After the requisite burn-in, Leonard Cohen’s voice sounded weighty, with good presence. I got a sense of the poet sharing his intimate thoughts with me, while the piano, situated deep inside the soundfield, sounded delicate and natural, evoking the sound of a soft rain. Imaging was very good across the board—such as with the acoustic guitar, which possessed equal amounts bite and warmth—but above all the Pontus delivered the emotional crux of the piece, as well as the atmosphere, I imagine, that was intended by the artist, sound engineer, and producer. In the context of this one song, the Pontus’ performance went above and beyond that of many of the other DACs I’d listened to in the Pontus’ price range, delivering not only sound per se, but a genuine artistic statement.
Not to be outdone, Ella’s voice was rich and captivating; when she sings the song’s last lyric, “So hush, little baby, don’t you cryyyyy” and it ends, I can feel myself on the edge of my seat, breathless. The music is human, the opposite of mechanical. The Pontus sucks you in with its easy melody, delivering a sound that brings you to the event, rather than one that brings the event to you. Neither perspective is wrong, but it is a matter of personal taste.
As for the torture tracks? To borrow a house-cleaning metaphor, it turns out that for several years I’ve unwittingly been tolerating a messy home. The Pontus, like an expert housecleaner, seems to have put everything back in its place, where everything—the musicians, the stage, the studio effects, the rhythm—belongs. It’s easier to grasp the musical relationships between musicians. I hear no distortion or aggressiveness. The picture is intelligible, effortless. In fact, that might be the Pontus’ greatest strength—to get out of the way of the music.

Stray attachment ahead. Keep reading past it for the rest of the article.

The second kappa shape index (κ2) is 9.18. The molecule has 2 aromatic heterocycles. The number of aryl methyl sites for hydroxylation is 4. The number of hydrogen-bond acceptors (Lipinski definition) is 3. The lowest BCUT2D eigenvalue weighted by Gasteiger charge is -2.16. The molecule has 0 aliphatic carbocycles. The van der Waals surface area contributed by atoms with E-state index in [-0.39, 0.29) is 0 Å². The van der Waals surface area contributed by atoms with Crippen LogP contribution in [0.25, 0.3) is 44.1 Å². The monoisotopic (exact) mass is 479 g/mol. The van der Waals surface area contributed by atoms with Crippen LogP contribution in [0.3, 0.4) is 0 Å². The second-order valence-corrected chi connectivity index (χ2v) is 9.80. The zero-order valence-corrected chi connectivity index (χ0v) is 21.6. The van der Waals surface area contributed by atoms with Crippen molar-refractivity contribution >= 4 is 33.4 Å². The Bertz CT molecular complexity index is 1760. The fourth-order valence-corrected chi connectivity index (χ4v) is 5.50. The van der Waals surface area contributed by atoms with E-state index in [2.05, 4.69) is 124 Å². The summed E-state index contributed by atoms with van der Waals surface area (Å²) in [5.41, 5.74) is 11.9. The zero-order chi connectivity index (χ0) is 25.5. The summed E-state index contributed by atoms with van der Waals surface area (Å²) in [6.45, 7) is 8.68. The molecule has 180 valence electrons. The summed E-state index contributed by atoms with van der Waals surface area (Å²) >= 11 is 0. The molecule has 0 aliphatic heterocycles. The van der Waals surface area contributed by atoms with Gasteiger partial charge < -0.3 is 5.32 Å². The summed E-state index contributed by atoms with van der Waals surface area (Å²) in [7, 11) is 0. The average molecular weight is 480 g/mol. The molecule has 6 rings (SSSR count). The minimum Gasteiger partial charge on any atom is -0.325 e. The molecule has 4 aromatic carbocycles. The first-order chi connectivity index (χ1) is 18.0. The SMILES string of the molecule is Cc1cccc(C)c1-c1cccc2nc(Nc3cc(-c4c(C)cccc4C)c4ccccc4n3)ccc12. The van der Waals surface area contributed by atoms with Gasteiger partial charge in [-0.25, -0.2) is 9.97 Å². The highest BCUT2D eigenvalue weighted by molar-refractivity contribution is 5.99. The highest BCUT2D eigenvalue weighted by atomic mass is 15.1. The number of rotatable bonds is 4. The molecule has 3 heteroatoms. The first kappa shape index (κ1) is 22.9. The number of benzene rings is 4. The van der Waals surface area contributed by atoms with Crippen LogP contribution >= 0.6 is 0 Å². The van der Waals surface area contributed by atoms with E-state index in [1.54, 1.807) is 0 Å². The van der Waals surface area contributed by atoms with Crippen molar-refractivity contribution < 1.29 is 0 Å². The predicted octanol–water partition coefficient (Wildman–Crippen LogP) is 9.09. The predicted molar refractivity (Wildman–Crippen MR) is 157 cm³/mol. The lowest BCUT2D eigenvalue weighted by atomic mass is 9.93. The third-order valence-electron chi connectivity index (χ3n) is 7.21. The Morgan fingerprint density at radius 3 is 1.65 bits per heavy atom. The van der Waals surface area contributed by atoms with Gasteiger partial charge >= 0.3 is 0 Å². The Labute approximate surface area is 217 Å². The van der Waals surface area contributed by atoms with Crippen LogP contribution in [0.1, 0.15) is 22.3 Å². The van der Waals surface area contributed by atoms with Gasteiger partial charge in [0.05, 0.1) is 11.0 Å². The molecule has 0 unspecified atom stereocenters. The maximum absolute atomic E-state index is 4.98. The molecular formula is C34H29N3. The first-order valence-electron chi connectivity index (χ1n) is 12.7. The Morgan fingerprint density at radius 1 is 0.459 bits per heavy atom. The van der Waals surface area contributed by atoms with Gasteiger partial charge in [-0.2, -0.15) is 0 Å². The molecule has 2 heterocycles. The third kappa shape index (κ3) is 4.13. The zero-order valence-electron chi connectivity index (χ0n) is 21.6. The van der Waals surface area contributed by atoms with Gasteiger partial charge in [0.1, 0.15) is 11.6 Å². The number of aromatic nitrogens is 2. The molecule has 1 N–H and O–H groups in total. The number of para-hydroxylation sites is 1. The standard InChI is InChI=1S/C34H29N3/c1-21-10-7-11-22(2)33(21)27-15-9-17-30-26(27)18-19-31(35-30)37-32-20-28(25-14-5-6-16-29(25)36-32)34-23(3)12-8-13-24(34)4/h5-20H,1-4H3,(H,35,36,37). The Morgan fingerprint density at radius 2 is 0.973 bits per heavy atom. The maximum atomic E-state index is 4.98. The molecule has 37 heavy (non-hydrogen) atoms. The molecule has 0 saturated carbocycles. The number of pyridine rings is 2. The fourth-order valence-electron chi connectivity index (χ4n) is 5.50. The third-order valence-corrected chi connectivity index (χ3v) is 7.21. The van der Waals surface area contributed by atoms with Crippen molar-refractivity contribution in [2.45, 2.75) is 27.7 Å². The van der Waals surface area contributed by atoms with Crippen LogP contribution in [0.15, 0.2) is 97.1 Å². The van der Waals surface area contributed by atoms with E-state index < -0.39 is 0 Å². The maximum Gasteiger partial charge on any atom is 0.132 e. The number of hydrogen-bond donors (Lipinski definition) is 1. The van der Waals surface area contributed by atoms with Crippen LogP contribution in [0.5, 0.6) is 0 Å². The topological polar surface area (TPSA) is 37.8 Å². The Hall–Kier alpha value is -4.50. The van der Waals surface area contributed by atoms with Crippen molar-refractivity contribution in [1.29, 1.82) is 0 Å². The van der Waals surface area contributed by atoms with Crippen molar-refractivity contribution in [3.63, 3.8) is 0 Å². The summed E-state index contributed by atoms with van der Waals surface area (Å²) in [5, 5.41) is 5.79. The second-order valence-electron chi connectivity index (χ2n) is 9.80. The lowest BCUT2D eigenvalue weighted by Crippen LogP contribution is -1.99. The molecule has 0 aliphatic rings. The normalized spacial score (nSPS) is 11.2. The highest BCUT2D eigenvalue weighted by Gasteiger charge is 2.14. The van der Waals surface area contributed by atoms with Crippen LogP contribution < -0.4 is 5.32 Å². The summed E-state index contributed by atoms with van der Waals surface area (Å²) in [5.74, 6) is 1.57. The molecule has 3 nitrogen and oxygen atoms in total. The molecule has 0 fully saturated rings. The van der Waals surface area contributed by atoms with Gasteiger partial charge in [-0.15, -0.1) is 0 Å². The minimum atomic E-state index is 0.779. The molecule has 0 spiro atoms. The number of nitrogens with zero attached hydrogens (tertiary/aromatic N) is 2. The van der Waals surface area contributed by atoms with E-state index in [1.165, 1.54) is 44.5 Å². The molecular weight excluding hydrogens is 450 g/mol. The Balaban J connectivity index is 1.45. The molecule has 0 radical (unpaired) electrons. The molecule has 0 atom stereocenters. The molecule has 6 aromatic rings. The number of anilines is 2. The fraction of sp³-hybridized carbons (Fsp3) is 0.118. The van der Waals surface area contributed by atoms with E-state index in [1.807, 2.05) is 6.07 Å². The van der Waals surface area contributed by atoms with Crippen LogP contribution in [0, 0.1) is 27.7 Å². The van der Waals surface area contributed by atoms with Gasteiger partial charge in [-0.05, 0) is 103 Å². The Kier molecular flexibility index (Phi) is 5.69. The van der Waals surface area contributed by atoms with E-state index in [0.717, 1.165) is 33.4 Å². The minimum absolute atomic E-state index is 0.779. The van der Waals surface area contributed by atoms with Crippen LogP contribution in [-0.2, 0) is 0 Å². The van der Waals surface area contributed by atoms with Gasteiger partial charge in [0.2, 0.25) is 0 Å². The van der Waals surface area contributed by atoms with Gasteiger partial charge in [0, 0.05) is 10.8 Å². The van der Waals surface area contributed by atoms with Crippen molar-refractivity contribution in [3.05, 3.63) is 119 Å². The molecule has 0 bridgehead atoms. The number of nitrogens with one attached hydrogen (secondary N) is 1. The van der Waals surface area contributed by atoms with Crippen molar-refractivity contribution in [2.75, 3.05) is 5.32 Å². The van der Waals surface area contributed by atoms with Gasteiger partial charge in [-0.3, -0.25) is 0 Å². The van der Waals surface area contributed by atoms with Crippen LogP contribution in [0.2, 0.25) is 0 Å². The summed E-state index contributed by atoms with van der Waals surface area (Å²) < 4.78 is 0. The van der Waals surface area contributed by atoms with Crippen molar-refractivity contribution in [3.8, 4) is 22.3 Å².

Having used both the USB and coaxial inputs, I would summarize the differences between them this way:
- The coaxial delivers a more organic, more relaxed presentation;
- The USB brings out more detail and a wider soundstage.
What you’ll prefer will depend on your tastes, of course, but also on the recording. Oh, and the synergy between the Pontus and the rest of your system, and you can throw into that equation your listening room.
One final note about the sound quality: the power cable matters. For best results, use a good one—not a stupid expensive one, unless you want to, but the differences between the low- to mid-fi cables I used with the Pontus were audible. If possible, you can always borrow cables from a dealer and see what happens.
So, did the Denafrips Pontus ll rekindle my relationship with digital? You bet! In fact, I’ve never enjoyed listening to digital this much. This doesn’t mean I’ve stopped seeing my Rega turntable, which continues to satisfy my needs in particular ways, most notably when it comes to listening to my mono records, comparing different mixes between the LP and CD versions (like, Judy At Carnegie Hall), or listening to recordings that are unavailable in a digital format. Some audiophile pressings are also fun to have.
The Pontus isn’t the only game in town—no doubt there are other DACs on today’s market that will make you realize how good digital can sound, streamed or on CD. In my case, it was my missing link. I love it. Till death do us part? Who knows?